Counselling can help you to understand where your core beliefs come from and how to challenge them, as well as ways to practice self-compassion and set goals to support your wellbeing. It can take time to overcome deep-rooted thought processes and learn new things. Developing more awareness and how this impacts who you are today can be eye-opening.
Psychotherapeutic counsellor Katie Pledge explains: “Counselling gives a person the opportunity to be listened to by a professional in a safe, confidential environment. Taking through their experiences and exploring the way they feel at their own pace. This helps to identify negativities and we can begin to work on reducing negative thoughts whilst building confidence in a way that suits them. This could be through setting goals or working on motivation.
Challenging negative thoughts
Sometimes unhelpful thoughts can be so powerful they are difficult to ignore and control. They may feel so overwhelming and distressing they can affect how we behave and even how we feel physically, having a further negative impact on our mood. Some people may not even notice their negative self-talk as it is subtle but as patterns repeat then they can influence choices in life.
Learning to recognise your patterns helps you to take a step back from these criticisms and replace them with kinder, more self-compassionate self-talk.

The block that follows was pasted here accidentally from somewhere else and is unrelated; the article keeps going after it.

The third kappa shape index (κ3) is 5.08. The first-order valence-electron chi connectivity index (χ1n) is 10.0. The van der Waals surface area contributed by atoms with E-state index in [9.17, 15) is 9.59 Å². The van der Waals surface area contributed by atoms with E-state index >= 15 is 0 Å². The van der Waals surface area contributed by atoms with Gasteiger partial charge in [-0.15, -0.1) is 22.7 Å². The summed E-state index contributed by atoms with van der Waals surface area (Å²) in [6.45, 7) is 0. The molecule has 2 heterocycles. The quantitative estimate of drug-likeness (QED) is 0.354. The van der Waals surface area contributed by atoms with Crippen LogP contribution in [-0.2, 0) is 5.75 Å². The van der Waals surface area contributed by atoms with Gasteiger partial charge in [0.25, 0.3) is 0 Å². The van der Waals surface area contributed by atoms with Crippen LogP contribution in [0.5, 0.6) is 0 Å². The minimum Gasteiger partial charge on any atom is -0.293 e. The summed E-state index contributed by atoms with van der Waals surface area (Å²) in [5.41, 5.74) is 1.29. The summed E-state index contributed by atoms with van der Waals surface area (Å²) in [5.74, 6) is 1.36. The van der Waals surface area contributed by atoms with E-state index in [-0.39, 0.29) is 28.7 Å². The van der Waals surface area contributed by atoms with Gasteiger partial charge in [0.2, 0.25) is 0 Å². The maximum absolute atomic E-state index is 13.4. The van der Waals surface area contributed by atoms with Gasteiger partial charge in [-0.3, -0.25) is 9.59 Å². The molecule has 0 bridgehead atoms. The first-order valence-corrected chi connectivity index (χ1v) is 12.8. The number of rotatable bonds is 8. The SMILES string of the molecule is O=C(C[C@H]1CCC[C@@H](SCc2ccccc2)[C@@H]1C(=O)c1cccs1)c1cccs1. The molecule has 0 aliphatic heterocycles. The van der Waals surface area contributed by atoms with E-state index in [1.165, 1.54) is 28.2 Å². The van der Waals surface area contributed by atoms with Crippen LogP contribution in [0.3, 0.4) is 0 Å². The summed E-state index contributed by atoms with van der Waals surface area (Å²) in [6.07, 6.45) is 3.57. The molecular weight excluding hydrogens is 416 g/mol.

People with low self-esteem may say things to themselves that they would never say to another person. When your self-talk is negative, for example, ‘I can’t do X’, try challenging that thought. Ask it ‘Why not?’. Imagine what you would say to a friend who said this to themselves and try to treat yourself as you would a friend.
You can learn how to show kindness towards yourself by recognising that no human is perfect and forgiving your mistakes.
It is helpful to build awareness of emotions. Be mindful of difficult thoughts and feelings without letting them overwhelm you.
With the help of a counsellor, you can determine your values and priorities in life and then set realistic goals that are meaningful and important to you.
People may also use their goal-seeking skills to improve self-compassion and mindfulness. Improving self-esteem can itself be a goal.
Many people struggling with low self-esteem have developed unhelpful habits, which may have been reinforced for years. A person can learn to break these habits and replace them with positive behaviours.
Challenging negative thoughts or behaviours and learning new things give us more opportunities, growth, healing, and feeling good about ourselves.
Interested in counselling?
If you don’t know what type of therapy could help you, that’s OK. The first step is to book an assessment where we’ll talk to you to find out what kind of counselling will work best.
We know how important it is to have the right therapist who understands you. Assessments are done by our lead counsellors, who have a lot of knowledge and know our team well. They’ll guide you through the entire process and pair you with a counsellor best suited to your needs.
Not quite ready to start counselling?